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Alumni Stories

Alumni Stories

 

Delegate Shaneka Henson ’06

Talk about Coppin Eagles soaring, Shaneka T. Henson, Esq. received her B.S. in Criminal Justice in ’06. She continued her education and received her JD from the University of Baltimore and was admitted to the Bar in 2010. And as if she could not add another accomplishment to her list, this go-getter represents Annapolis and surrounding counties as a member of the Maryland House of Delegates.

Delegate Henson was inspired to go into politics by one of her professors, retired-Senator Ralph Hughes. He was one of her criminal justice instructors, and the first state elected official she ever got to know. “We would talk about crime, criminal justice and the laws, and when we came back the next semester, he would say that it wasn’t the same anymore.” She found it fascinating that her professor was impacting Maryland’s laws. “We would debate the concepts in class and say how this or that policy wasn’t fair and had the power to change it. I thought it would be amazing to get an opportunity to do that one day.”

Delegate Henson has been a member of the House of Delegates since 2019. But her foray into politics started in 2017 when she ran for city council and won. “And it was in my second year on the council when Speaker of the House, Michael Bush died. I got a call from our Senator for the district telling me he had passed, and they were going to appoint someone to the delegate seat. And I should throw my hat into the ring.” An attorney general, at the time, filling the Speaker’s seat meant she would have to leave her job. “I stepped out on faith and was chosen by the Central Committee to fill the position.”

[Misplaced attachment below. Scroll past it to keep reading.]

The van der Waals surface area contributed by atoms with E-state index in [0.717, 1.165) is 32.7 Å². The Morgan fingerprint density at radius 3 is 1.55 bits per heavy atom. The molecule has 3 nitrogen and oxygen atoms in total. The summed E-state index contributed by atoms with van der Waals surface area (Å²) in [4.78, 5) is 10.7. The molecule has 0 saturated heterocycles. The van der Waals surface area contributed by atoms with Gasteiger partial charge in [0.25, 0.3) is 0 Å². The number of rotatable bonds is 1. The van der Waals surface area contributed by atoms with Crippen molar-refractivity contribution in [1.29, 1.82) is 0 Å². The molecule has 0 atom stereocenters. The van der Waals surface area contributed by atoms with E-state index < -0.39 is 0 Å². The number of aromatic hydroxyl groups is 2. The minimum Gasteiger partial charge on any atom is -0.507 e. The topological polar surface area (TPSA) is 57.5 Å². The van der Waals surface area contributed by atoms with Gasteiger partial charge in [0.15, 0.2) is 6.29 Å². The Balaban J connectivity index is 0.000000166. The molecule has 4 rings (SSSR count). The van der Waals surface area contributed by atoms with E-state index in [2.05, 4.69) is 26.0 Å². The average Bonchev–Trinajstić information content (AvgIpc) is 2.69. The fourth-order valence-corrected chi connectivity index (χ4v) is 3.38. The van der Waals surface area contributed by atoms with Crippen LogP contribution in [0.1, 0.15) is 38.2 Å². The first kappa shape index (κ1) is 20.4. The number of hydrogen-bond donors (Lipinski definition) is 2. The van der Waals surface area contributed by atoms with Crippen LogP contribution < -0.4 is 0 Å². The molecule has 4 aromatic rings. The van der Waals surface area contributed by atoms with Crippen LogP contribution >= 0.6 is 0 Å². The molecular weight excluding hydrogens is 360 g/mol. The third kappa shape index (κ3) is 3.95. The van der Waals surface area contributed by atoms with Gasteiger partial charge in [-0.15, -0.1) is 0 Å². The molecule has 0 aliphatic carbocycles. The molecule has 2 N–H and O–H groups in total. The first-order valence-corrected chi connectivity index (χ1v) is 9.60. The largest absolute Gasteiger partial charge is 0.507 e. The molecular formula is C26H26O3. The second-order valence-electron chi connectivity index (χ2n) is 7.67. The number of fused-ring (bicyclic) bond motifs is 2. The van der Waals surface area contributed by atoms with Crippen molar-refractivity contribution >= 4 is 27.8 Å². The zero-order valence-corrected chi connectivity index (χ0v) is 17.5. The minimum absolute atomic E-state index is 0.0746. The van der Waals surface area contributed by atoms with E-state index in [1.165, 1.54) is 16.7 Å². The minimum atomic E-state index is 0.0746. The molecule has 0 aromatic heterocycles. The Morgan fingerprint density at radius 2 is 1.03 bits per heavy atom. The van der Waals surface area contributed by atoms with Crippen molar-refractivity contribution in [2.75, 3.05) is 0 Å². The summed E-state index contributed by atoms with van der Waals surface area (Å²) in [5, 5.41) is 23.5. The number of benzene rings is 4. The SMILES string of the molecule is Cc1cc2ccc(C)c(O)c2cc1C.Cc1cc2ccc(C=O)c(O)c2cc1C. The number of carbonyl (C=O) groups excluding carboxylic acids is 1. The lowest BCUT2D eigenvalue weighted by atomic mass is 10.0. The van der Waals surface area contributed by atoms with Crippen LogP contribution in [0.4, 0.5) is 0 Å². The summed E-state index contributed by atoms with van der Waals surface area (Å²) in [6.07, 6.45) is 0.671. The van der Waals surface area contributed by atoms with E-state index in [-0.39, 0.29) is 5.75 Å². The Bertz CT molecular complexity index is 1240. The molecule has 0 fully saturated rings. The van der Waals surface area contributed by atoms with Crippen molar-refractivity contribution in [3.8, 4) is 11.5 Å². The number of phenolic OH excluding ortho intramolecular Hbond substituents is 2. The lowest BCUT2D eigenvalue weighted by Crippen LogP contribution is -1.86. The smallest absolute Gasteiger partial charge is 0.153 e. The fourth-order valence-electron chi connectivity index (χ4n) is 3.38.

Admittedly, Delegate Henson said she had some big shoes to fill. Speaker Bush held his seat as delegate for 32 years and as Speaker of the House for 16. “Obviously I am very different from my predecessor. So, the challenge was to make the job my own. I have continued to support a lot of what he supported, but I have broadened the scope and I make sure the community feels like they are part of the legislative process.”

Delegate Henson also believes that women, especially Black women should have a major role in policy making. “Our experience is kind of a double dip into the world [Black and women]. We are unique because we have layers. We have lots of challenges, but through them we have developed strength, and gifts, and mechanisms that make us dynamic leaders. We know how not to take “no” for an answer.”

Delegate Henson does not take her influence for granted. She loves being a champion for the people. “I love it. It’s a privilege,” she said. “I have so many goals, bills that I have started. I want to keep my mind and eyes open so I can complete my goals.” There is no doubt she will fulfill the good work she has started.

 

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